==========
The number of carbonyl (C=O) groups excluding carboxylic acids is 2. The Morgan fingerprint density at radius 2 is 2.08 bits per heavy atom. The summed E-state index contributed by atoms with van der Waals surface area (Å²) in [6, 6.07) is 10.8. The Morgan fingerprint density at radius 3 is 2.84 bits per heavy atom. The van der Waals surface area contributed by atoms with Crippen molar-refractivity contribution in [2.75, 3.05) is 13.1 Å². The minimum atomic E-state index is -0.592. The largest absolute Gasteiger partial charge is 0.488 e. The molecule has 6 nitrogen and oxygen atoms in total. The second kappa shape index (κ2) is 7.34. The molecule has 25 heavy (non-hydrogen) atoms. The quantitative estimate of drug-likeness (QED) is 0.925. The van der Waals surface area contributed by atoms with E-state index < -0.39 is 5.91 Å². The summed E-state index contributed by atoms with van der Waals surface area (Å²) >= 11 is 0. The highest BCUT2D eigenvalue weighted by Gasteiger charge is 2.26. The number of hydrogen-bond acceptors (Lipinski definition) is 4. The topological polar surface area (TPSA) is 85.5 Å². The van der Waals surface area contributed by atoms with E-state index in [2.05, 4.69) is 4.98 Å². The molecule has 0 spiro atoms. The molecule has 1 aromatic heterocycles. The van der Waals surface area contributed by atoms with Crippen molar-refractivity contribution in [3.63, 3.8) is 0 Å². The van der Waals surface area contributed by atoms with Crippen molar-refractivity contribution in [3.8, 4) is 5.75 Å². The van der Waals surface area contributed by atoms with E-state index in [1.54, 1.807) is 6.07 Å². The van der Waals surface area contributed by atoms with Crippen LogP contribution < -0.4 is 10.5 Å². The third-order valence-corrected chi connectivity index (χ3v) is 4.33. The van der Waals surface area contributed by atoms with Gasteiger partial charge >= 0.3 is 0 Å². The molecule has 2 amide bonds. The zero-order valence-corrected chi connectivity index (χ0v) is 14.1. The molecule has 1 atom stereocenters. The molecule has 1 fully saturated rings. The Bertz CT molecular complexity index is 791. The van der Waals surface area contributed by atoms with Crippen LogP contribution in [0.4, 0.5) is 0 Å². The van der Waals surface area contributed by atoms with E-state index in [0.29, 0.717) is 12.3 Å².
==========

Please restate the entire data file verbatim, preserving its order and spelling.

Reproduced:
The number of carbonyl (C=O) groups excluding carboxylic acids is 2. The Morgan fingerprint density at radius 2 is 2.08 bits per heavy atom. The summed E-state index contributed by atoms with van der Waals surface area (Å²) in [6, 6.07) is 10.8. The Morgan fingerprint density at radius 3 is 2.84 bits per heavy atom. The van der Waals surface area contributed by atoms with Crippen molar-refractivity contribution in [2.75, 3.05) is 13.1 Å². The minimum atomic E-state index is -0.592. The largest absolute Gasteiger partial charge is 0.488 e. The molecule has 6 nitrogen and oxygen atoms in total. The second kappa shape index (κ2) is 7.34. The molecule has 25 heavy (non-hydrogen) atoms. The quantitative estimate of drug-likeness (QED) is 0.925. The van der Waals surface area contributed by atoms with E-state index < -0.39 is 5.91 Å². The summed E-state index contributed by atoms with van der Waals surface area (Å²) >= 11 is 0. The highest BCUT2D eigenvalue weighted by Gasteiger charge is 2.26. The number of hydrogen-bond acceptors (Lipinski definition) is 4. The topological polar surface area (TPSA) is 85.5 Å². The van der Waals surface area contributed by atoms with E-state index in [2.05, 4.69) is 4.98 Å². The molecule has 0 spiro atoms. The molecule has 1 aromatic heterocycles. The van der Waals surface area contributed by atoms with Crippen molar-refractivity contribution in [3.63, 3.8) is 0 Å². The van der Waals surface area contributed by atoms with Crippen molar-refractivity contribution in [3.8, 4) is 5.75 Å². The van der Waals surface area contributed by atoms with E-state index in [1.54, 1.807) is 6.07 Å². The van der Waals surface area contributed by atoms with Crippen LogP contribution < -0.4 is 10.5 Å². The third-order valence-corrected chi connectivity index (χ3v) is 4.33. The van der Waals surface area contributed by atoms with Gasteiger partial charge >= 0.3 is 0 Å². The molecule has 2 amide bonds. The zero-order valence-corrected chi connectivity index (χ0v) is 14.1. The molecule has 1 atom stereocenters. The molecule has 1 fully saturated rings. The Bertz CT molecular complexity index is 791. The van der Waals surface area contributed by atoms with Crippen LogP contribution in [0.4, 0.5) is 0 Å². The van der Waals surface area contributed by atoms with E-state index in [0.29, 0.717) is 12.3 Å².